Competition 2010—1st prize
Design Meinhard von Gerkan with Stephan Schütz and Nicolas Pomränke
Project Management Christian Hellmund, Stephanie Brendel
Scheme design team Madeleine Kindermann, Philipp Buschmayer
Detail design team Florian Illenberger, Ivanka Perkovic, Markus Busch, Chris Hättasch, Xiaoan Hu,
Stefan Both, Sonja Kautz, Johannes Waldschmidt
Site supervision Christoph Rohner, Mario Roßner, Frank Julius Hüpeden
Client Land Berlin, represented by the Senate Administration for Urban Development and the Environment GFA 4,426 m2
GFA rehearsal stages Kammerspiele 223 m2, rehearsal stage DT 1 493 m2, rehearsal stage DT 2 469 m2 Construction period 2013-2018
The Deutsche Theater, which dates from 1883, lies in the historic Friedrich-Wilhelm-Stadt in Berlin-Mitte. The theater’s rear courtyard adjoins the Anatomische Theater built in 1790 by Carl Gotthard Langhans, and its extension buildings. With its plain formal expression, the Rehearsal Stage Center frames the listed ensemble as a kind of passepartout. With its staggered arrangement on the wedge-shaped plot, the building acts as moderator between the orthogonal structures of the Langhans building and the Deutsche Theater. In its vertical dimension the L-shaped building resonates with the scale of the surroundings and creates clearly defined external spaces within the courtyard confines. The high, middle part of the stacked stages is flanked by ancillary rooms to the east and west.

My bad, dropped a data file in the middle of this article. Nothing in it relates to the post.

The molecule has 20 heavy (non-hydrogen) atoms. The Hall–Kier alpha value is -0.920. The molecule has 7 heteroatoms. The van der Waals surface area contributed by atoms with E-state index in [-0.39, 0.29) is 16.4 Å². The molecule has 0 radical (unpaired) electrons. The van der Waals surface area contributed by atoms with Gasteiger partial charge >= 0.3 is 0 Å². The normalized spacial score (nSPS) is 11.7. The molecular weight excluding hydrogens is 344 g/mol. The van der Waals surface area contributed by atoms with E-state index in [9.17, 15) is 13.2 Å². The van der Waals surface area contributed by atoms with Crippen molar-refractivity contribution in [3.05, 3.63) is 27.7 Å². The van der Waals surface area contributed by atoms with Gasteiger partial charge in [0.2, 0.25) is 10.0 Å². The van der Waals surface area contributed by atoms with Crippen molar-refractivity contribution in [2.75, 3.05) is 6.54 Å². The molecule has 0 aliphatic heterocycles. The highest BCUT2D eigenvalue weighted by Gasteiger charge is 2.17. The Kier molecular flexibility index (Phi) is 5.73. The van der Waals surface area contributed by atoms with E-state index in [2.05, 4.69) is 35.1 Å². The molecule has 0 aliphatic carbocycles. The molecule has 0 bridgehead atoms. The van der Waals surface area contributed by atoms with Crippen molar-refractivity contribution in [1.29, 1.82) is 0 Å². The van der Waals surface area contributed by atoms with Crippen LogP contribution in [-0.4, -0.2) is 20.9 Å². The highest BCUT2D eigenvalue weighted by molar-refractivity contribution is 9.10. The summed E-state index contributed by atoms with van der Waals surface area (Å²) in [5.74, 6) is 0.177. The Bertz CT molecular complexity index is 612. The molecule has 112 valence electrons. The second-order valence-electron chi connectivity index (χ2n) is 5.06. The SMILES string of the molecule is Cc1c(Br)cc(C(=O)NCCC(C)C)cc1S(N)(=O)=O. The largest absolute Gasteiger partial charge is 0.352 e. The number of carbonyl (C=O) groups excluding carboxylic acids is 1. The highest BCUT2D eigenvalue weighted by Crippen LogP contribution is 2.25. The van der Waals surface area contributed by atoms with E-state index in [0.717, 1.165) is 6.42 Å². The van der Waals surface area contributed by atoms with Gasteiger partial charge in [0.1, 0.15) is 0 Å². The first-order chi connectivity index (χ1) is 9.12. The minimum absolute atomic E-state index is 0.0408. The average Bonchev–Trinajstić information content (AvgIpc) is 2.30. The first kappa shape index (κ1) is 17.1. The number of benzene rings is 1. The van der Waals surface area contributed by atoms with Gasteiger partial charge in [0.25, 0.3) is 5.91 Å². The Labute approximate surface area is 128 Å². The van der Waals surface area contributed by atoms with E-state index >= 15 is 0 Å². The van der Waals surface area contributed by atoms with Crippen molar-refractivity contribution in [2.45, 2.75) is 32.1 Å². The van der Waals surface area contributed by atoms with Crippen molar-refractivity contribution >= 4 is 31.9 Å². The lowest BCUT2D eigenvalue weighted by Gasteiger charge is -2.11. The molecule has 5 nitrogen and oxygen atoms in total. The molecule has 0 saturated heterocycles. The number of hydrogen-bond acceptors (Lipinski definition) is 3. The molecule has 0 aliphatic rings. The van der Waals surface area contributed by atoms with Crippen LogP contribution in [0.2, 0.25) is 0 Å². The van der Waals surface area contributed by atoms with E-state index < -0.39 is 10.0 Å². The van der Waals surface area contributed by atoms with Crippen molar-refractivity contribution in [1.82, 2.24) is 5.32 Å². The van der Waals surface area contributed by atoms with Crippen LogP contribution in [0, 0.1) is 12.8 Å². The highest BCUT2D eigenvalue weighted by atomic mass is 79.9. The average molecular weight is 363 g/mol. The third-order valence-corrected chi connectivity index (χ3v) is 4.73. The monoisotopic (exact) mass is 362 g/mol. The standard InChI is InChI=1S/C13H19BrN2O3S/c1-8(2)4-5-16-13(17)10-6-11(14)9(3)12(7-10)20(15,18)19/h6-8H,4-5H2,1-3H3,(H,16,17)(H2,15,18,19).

In their height and floor area the three rehearsal stages have the same dimensions as the stages in the main theater, which means that stage sets can be produced and set to actual scale. On the 2nd and 5th floors the situation of the main DT stage has been replicated, whereas the rehearsal stage for the Kammerspiele is on the first floor. All technical equipment in the theater halls is designed to ensure that it can be operated by the teams of artists themselves. With lighting, sound, and video effects that are close to the original, it is possible to reinforce authentic stage situations. Each of the acoustically separated rehearsal rooms features a large revolving stage, black wall curtains all round, and galleries for spotlights and sound systems. Wooden floors and light-colored MDF wall elements contrast with the black-finished ceilings and reflect the workshop character of the rehearsal stages. Various workshops, stores, and the central goods elevator are accessible directly from the courtyard and, with the short routes between rehearsal and performance areas, provide an additional improvement to the logistics.
The light-colored facade of the Rehearsal Stage Center features alternating panels of plastered wall and vertical windows. The back-ventilated plinth facade made of anthracite-colored washed concrete rounds off the picture. The building not only has a highly insulated envelope but also activates the thermal mass of the concrete elements; the combined measures insulate the building from the extremes of hot and cold and significantly reduce the demand for primary energy.